Buchanan had campaigned on a promise of being a one-term President, so he did not run for re-election in 1860. In 1856, when he was elected, he was the beneficiary of a 3-way race, with the newly formed Republican Party running John Fremont and the Know-Nothing (nativist) Party promoting former President Millard Fillmore. This left a clear path for the Democrat, Buchanan. In 1860, reflecting the nation’s stark divisions (sound familiar?), the Republicans nominated Abraham Lincoln of Illinois. He ran against a Northern Democrat (Stephen Douglas from Illinois), a Southern Democrat (John Breckinridge of Kentucky) and a Constitutional Unionist (John Bell of Tennessee). Given the divided field, Lincoln won and, as a result, seven Southern states seceded from the Union! (Presidential inaugurations weren’t conducted until March 4th for the first 148 years of the Republic, meaning there was a 4-month “lame duck” period before the transition of power). And here’s where we see the strongest parallel between James Buchanan and Donald Trump.
Between December 1860 and Lincoln’s inauguration on March 4, 1861 seven states declared they were no longer part of the United States of America! In rapid succession, South Carolina, Mississippi, Florida, Alabama, Georgia, Louisiana, and Texas left the Union. James Buchanan was still the President of the United States. Aside from sending reinforcements to the Army garrison on the island of Fort Sumter, South Carolina, Buchanan did nothing in the face of a National Crisis. He saw the nation coming apart at the seams and simply sat back and watched it happen.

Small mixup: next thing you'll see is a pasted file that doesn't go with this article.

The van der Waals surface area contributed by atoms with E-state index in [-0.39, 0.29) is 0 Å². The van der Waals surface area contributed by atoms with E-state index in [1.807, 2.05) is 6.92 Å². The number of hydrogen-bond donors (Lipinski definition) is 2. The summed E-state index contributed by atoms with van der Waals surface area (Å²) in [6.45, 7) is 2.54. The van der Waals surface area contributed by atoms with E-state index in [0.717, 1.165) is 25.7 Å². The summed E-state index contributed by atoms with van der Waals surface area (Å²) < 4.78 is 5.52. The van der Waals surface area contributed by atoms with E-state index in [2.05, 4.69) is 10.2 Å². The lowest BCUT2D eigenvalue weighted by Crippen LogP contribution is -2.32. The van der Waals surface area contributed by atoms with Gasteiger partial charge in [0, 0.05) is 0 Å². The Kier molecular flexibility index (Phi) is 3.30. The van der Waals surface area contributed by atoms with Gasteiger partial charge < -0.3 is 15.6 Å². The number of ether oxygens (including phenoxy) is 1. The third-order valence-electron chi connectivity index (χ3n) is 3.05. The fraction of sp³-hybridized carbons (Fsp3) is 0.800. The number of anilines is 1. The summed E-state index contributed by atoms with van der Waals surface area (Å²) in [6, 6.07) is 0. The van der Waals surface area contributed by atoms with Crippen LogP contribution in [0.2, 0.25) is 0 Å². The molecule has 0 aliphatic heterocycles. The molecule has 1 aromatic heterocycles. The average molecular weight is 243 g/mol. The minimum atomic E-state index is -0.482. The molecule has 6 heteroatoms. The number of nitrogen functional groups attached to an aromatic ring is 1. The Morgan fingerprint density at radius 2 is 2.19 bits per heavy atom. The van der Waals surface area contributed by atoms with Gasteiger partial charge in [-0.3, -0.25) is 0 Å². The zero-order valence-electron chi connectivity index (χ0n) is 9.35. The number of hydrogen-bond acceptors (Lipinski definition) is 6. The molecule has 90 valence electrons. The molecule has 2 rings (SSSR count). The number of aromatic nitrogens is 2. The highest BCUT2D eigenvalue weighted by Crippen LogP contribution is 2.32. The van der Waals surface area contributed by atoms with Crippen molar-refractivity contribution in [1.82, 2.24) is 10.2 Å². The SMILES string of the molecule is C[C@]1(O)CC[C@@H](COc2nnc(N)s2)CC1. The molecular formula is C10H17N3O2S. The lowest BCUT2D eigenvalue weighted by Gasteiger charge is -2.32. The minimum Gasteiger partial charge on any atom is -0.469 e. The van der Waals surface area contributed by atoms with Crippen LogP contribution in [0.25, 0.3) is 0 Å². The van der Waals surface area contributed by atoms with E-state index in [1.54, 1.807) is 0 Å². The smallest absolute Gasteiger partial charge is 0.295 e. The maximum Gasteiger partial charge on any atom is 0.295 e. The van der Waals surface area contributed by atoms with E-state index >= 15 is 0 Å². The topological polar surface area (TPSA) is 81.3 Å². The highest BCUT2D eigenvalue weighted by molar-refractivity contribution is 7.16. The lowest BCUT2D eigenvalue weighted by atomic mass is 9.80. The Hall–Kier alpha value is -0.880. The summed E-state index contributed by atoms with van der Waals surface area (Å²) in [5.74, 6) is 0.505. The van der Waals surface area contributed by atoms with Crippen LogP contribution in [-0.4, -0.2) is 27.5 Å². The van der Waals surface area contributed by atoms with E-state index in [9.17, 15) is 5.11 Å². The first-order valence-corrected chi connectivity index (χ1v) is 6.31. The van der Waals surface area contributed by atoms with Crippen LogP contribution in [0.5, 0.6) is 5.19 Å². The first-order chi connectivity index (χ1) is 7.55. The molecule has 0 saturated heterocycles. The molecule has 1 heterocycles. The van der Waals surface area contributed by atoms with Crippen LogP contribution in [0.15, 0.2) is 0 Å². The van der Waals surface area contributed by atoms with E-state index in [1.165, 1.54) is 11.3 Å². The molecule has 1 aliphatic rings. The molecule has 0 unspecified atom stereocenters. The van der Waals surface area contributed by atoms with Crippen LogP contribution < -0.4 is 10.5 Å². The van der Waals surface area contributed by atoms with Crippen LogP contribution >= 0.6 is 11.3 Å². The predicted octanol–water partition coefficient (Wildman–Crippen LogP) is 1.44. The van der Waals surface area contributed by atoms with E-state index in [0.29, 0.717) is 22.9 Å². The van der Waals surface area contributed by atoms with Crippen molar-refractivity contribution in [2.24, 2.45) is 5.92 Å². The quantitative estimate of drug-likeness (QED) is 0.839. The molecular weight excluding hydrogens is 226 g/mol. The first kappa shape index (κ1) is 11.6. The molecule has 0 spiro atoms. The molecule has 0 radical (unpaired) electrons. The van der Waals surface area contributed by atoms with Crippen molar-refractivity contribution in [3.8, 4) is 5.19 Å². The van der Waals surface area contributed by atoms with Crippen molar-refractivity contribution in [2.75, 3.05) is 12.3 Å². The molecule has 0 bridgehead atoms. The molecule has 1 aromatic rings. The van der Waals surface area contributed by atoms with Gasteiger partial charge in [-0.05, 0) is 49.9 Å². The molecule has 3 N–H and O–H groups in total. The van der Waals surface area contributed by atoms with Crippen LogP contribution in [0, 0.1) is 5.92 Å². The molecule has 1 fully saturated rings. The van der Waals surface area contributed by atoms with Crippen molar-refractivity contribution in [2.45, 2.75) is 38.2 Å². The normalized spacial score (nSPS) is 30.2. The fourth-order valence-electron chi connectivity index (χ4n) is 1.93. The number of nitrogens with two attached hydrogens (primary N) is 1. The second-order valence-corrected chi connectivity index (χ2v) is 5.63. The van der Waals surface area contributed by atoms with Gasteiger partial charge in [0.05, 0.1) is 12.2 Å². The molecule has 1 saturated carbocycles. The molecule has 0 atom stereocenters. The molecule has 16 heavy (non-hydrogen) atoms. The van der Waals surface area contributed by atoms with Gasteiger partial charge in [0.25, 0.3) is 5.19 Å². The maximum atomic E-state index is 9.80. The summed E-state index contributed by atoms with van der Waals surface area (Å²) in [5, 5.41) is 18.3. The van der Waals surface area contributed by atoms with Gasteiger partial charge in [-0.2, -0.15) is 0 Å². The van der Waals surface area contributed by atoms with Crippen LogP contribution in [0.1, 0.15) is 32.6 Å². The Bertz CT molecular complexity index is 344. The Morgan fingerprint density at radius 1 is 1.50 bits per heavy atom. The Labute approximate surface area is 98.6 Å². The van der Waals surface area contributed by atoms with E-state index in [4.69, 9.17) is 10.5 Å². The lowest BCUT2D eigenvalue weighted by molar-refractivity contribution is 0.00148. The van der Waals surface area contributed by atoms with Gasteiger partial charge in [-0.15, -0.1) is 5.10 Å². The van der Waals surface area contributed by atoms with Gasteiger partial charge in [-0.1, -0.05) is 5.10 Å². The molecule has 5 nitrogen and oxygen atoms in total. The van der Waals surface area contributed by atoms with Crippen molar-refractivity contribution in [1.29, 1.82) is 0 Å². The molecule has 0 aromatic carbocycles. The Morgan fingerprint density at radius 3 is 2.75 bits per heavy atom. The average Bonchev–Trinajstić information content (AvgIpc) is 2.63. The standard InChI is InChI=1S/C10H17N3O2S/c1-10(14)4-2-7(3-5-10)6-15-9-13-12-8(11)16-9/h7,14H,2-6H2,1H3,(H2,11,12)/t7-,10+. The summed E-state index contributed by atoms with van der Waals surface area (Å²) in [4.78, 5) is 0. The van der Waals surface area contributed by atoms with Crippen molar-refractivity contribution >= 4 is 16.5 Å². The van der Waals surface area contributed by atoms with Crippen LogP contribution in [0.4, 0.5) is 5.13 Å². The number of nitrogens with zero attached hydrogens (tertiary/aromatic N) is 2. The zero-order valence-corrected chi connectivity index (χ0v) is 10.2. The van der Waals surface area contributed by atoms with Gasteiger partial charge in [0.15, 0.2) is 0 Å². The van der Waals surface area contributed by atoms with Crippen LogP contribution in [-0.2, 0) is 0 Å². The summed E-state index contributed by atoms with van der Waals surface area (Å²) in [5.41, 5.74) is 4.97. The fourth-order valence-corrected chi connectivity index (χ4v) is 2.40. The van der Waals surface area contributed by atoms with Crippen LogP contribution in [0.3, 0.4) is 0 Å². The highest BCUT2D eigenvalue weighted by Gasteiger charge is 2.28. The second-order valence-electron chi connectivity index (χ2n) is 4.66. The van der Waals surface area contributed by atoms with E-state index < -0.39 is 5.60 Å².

It is March 25, 2020 and the World Health Organization has announced that the United States appears to now be the epicenter of this worldwide coronavirus pandemic. Despite invoking the Defense Production Act six (6) days ago Trump has not required any industries convert their businesses to meet the increasing demand for ventilators, PPE, cotton swabs, etc. Because of Trump’s inaction early on in this crisis (like Buchanan’s in 1860-61) --- indeed, because of his flagrant denial of the impending crisis --- we are now facing a situation where thousands (and potentially millions) will die. He has declared himself a “Wartime President” but continues to act as he has through his first three years in office: pedaling “alternative facts,” trusting his “gut” over science & experts, and only seeing things in terms of the Stock Market and dollars and cents. Andy Borowitz, the New Yorker’s humor writer, composed a piece headlining Trump Results are Negative on Empathy Test. As a malignant narcissist, Trump actually promoted a vision of “packed churches” on Easter Sunday (April 12th). Believing his re-election chances are wedded to the Dow Jones Industrials, Trump’s interest in resuscitating our economy supersedes his ability to listen to medical experts. Like Buchanan, he simply hopes the crisis will go away (we hear about his “feelings” but little about facts).
If Trump doesn’t begin listening to Dr. Fauci and other experts we may be headed for not only a nationwide health disaster of unimaginable proportions but also an economic collapse as bad as (if not worse than) the Great Depression. I’m sure there are people who believe that last sentence sounds like “Chicken Little” but our future, currently, is in the hands of our local Governors and the Congress of the United States. We have an Executive who pedals magical thinking at daily “update” press briefings (which have, basically, replaced his frothing rallies) and who, like James Buchanan, is sitting in the stands when he should be in the huddle leading his team.
Stay home. Wash your hands. Socially distance yourself and hope for the best while preparing for the worst.